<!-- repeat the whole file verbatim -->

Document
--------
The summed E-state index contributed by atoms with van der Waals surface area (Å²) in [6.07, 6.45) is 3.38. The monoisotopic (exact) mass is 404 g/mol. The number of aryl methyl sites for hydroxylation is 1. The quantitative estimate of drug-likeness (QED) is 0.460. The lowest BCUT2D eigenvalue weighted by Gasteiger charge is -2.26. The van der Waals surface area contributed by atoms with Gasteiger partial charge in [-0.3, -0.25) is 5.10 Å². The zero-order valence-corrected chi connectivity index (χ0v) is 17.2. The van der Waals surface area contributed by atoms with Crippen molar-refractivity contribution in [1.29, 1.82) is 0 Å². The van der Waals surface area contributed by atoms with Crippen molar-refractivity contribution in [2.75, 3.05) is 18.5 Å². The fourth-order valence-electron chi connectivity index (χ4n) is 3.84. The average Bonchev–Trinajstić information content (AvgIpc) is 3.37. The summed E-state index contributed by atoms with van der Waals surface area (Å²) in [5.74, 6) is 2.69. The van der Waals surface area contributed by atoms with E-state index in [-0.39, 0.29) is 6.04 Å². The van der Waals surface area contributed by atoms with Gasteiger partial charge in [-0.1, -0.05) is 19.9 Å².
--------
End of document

The summed E-state index contributed by atoms with van der Waals surface area (Å²) in [6.07, 6.45) is 3.38. The monoisotopic (exact) mass is 404 g/mol. The number of aryl methyl sites for hydroxylation is 1. The quantitative estimate of drug-likeness (QED) is 0.460. The lowest BCUT2D eigenvalue weighted by Gasteiger charge is -2.26. The van der Waals surface area contributed by atoms with Gasteiger partial charge in [-0.3, -0.25) is 5.10 Å². The zero-order valence-corrected chi connectivity index (χ0v) is 17.2. The van der Waals surface area contributed by atoms with Crippen molar-refractivity contribution in [1.29, 1.82) is 0 Å². The van der Waals surface area contributed by atoms with Crippen molar-refractivity contribution in [2.75, 3.05) is 18.5 Å². The fourth-order valence-electron chi connectivity index (χ4n) is 3.84. The average Bonchev–Trinajstić information content (AvgIpc) is 3.37. The summed E-state index contributed by atoms with van der Waals surface area (Å²) in [5.74, 6) is 2.69. The van der Waals surface area contributed by atoms with E-state index in [-0.39, 0.29) is 6.04 Å². The van der Waals surface area contributed by atoms with Gasteiger partial charge in [-0.1, -0.05) is 19.9 Å².